Why Do Dogs Smell Other Dogs Urine

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Introduction

Dogs have been peeing on trees, fire hydrants, and various other things for about as long as we've had dogs in our human lives. In medieval times, we assumed that dogs were trying to help us by warding off evil spirits. No, seriously that is exactly what we thought. While society and science have moved on from this perspective in recent years, this behavior can still sometimes baffle the average dog owner. So, why is your dog trying to cover up everything with his own scent? Why are there times that you take him for a walk and you just cannot pull him away from a mailbox or a fire hydrant? Luckily, there exists more than a few explanations for this particular canine proclivity.

The Root of the Behavior

If you are like most pet owners, you probably check the web for information about your pet pretty regularly. The reason you do this is that you're trying to stay current with what is happening in your dog's world, right? Well, it turns out a lot of animal theorists believe this is exactly what your canine companion is doing when he sniffs at another dog's urine. The information they can gather from this single whiff is incredible. They know if it was a male or female dog. They can tell if the previous animal was ill, and can even detect whether or not they were stressed out!

The painstaking efforts made by your loveable mutt to cover up another dog's urine are borderline acrobatic. A lot of dog owners have seen their little guy even do their version of a "handstand" to get as high as possible marking a location. This is based on a behavior called overmarking. They want to be perceived as the most dominant animal around, so they do their best to replace any scent present with their own. This hearkens back to a time when dogs were still primarily living in the wild. These ancient animals had complex hierarchies that were partially communicated via scent. Urine was one of many communicative tools utilized by these long-extinct ancestors.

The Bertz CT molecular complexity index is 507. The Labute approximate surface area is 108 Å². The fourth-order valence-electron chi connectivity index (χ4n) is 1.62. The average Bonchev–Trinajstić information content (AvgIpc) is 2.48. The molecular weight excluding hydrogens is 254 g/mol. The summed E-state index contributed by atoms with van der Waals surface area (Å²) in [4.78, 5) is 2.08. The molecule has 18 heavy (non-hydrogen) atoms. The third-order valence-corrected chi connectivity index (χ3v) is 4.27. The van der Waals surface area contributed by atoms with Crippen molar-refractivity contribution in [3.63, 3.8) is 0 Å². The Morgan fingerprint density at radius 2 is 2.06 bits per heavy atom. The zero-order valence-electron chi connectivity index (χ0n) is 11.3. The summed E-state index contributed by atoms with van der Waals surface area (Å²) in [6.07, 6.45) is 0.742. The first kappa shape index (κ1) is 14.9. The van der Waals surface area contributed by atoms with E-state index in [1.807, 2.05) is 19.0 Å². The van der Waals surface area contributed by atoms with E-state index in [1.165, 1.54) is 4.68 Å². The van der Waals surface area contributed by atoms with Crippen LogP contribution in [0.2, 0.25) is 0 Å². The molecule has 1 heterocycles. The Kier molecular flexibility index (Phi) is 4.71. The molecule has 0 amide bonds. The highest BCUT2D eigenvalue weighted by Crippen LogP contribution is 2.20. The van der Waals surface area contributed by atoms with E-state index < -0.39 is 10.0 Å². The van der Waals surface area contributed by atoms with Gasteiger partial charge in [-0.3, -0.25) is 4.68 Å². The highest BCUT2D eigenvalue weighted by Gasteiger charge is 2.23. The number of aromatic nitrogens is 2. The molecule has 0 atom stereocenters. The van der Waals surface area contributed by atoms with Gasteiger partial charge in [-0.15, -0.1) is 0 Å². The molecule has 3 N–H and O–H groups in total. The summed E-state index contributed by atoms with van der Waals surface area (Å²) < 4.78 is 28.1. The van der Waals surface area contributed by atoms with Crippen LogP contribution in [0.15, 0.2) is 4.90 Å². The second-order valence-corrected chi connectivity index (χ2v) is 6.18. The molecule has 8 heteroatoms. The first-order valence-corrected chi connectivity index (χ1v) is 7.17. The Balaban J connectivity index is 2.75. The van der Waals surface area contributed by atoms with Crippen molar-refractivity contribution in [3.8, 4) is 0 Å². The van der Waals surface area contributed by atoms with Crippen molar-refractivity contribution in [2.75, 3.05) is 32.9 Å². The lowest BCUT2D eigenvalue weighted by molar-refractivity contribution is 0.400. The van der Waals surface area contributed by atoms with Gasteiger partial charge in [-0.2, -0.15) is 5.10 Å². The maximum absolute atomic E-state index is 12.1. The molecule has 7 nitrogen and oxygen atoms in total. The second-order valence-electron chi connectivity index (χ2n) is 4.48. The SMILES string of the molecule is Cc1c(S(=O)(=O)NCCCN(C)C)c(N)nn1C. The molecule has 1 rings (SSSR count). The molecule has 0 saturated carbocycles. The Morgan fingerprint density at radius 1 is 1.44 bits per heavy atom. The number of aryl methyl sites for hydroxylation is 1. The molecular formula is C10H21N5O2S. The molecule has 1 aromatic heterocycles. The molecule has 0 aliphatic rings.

So your dog seems to be generally over-excited when it comes to overmarking. What gives? Well, this behavior tends to be most prevalent in male dogs who are still able to produce offspring. This is partially due to all of the information contained in dog scent. Your exuberant dog may have picked up on a female in heat! There are very clear markers contained in female canine scenting that indicates this to other animals. Dogs that have been neutered or spayed generally have a harder time picking up on these markers, which means a lot of "indoor" dogs tend to scent and overmark less often.

Encouraging the Behavior

A rather large motivator for this behavior tends to be the fact that your dog's nose tends to be his first tool for communication. The average dog has more than 25 times the smelling power of the average human being. This means that they're incredibly sensitive to odors that we as humans would never even pick up on. The amount of information they gather in every little gust of wind would be mind-boggling for a human brain to process. They also have the gift of being able to distinguish between these smells quite easily. As an example, if you cook a delicious casserole, anyone who smells it will smell the mixture of the ingredients. Your dog, on the other hand, will be able to smell each individual component of your creation. The meat, the veggies, it will all present itself separately to your dog's nose.

Because your dog's nose is such an important communication tool, it's incredibly important to support his forays into scents and scenting. This is a natural process for your dog to engage inĀ and will aid in keeping him stable emotionally. It also doesn't hurt that these behaviors help your dog perceive himself as higher in the pack order. You'll find that they benefit from this.

Other Solutions and Considerations

Something surprising about this process is that your dog will often still seem to prefer smells that are especially pungent. Although this seems counter-intuitive, it's actually something that seems to be pretty easily explained. When dogs were still wild and they came across strong scents, they would roll around in them as a way to disguise themselves from larger predators and competing packs. In modern times, they tend to be attracted to these smells more from a sense of total overload. There's just so much contained in this single scent that it is excessive. This is still a totally acceptable reason for them to get excited.

Conclusion

When it comes right down to it, your dog will probably have these behaviors ingrained forever. And unless he is doing any sort of damage to property, it is really okay to let him mark wherever he needs to. Let him think he is the king of the block, and maybe he will stop marking the flowerbed!